"It's Inertia": Life Lessons from YouTube

By: Tara Reid

Matter tends to stay the same and unchanged as long as the laws of physics allow it. Change gets harder to cope with the more comfortable one’s current situation becomes. Human beings are essentially just matter — we are subject to the same inertia that all of nature abides by. We get caught up in a pattern, or schedule, and we keep at it because it makes sense. Continuity eases fear of unexpected changes in the future. It is routine and it is safe to live this way. I fell into this pattern too. Throughout my undergraduate career I have been perceptive to how I will make money post-graduation with a BA in journalism and media studies, philosophy and a film certificate.

I involved myself in things I was extremely interested in, but also in things I knew would impress future employers. I have completed seven internships in the field of news and entertainment, I have held the position of Media Manager on two fantastic Rutgers’ student organizations’ executive boards and I have acted in, and directed musicals for student theatre organizations. I have spread myself everywhere I could throughout my years at Rutgers in an attempt to make myself professionally marketable, but even after commencement I truly have no idea what lies ahead of me.

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Many doors were shut on me. I was denied from a Fulbright Scholarship, a Princeton in Asia Fellowship, the NBC Page Program, a full-time video producer position at Mashable, and countless other job applications that I did not hear any word from post application submittal.

However, I wasn’t too upset by these rejections. In the back of my mind I knew what I truly wanted to be doing, and I knew that these opportunities, although wonderful, were a safety net to catch me from the discomfort I felt when friends and relatives would ask what my post-graduation plans were. When graduates have no physical, substantial evidence to show of set income or further education, we are met with curious and worried gazes. Those stares are something I could really do without, but a nine-to-five position in something I’m not truly thrilled about was not worth that comfort.

These doors shut on me for a reason. And it took watching a life-coach YouTuber to realize what that reason was.

I have always wanted to act. Acting and performing make me the happiest. I find the art of performance the most mystifying and gratifying experience, largely because it disproves the cliche saying, “you only have one life to live.”. When I act, I get to learn about a new person and become them, and, at least temporarily, live their life too, giving me a break from mine (for at least a two hour show plus intermission).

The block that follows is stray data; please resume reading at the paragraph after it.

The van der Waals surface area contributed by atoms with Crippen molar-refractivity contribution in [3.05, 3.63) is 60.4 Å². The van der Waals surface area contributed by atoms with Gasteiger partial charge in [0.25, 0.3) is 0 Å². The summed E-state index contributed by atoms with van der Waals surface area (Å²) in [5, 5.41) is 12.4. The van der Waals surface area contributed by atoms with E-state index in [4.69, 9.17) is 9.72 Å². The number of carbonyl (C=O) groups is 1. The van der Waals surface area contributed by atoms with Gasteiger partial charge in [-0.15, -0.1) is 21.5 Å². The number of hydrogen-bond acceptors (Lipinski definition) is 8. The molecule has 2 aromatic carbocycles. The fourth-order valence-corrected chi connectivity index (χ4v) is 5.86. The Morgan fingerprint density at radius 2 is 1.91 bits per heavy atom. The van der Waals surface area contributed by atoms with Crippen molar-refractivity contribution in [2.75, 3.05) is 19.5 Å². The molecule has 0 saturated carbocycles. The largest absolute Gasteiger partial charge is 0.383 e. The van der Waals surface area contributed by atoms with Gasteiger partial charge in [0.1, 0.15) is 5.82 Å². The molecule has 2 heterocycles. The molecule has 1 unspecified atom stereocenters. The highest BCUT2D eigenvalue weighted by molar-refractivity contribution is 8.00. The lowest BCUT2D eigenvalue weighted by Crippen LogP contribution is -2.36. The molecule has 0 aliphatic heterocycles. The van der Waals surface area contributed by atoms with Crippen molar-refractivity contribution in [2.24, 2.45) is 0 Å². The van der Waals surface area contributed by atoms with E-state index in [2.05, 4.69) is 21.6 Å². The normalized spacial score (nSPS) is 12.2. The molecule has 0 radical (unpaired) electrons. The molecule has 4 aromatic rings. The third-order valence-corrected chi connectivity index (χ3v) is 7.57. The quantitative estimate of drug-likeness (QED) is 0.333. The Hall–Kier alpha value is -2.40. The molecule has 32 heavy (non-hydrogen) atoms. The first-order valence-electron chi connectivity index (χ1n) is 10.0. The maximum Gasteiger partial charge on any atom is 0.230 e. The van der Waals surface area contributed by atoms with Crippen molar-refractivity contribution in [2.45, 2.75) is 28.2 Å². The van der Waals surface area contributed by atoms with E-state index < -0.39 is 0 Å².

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In her vlog, Amy Young explains that she “doesn’t want to leave work feeling depleted, drained and exhausted.” She elaborates to say that the longer you stick with something that you’re good at, but your heart isn’t in, the harder it is to turn away. It’s inertia.

This summer I plan to create a website to market myself as an actress, photographer and filmmaker, and I plan to go on auditions in NYC for film, theatre or plays. I plan to do some freelance photo or video work, and I want to work on films and webseries with the creative people I’ve been fortunate enough to find at Rutgers. I’ll have to get a side job that won’t necessarily tickle my pickle, but it will sustain me while I pursue what I am truly interested in.

It is in this side job where I will have to be especially careful of what Amy Young warns her viewers about — I have to remind myself to get through the work that needs to be done so I can focus on what makes me happy. From there the money will follow.

I feel as though I am standing on a cliff, blindfolded, and I have one foot over the ledge about to take a step. Having a secure nine-to-five job feels like landing on another solid surface; relief. What I’m about to do feels like I’ve taken the step and I am now free falling — but I don’t feel like I’m crashing. I feel like I’m floating, drifting and finding my way. I am going to land on something wonderful, even if it’s not the most safe and solid surface.

Being too comfortable in a situation is the most dangerous trap for a creative spirit. That being said, I knew that if I got accepted to a full-time job in the media industry, I would essentially comply to the rules of society and never seek out what truly lights a fire in my soul. I have not found an open door for me just yet, but I know that this discomfort is not permanent. Moving forward, I am excited to invite whatever change gets thrown my way.

 
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Tara Catherine Reid is an aspiring actress and filmmaker. A recent graduate of Rutgers University, Tara studied journalism, philosophy and digital filmmaking. She hopes to take her knowledge of theatre and film, both as a performer and as a director, and infuse it into an influential career in entertainment.
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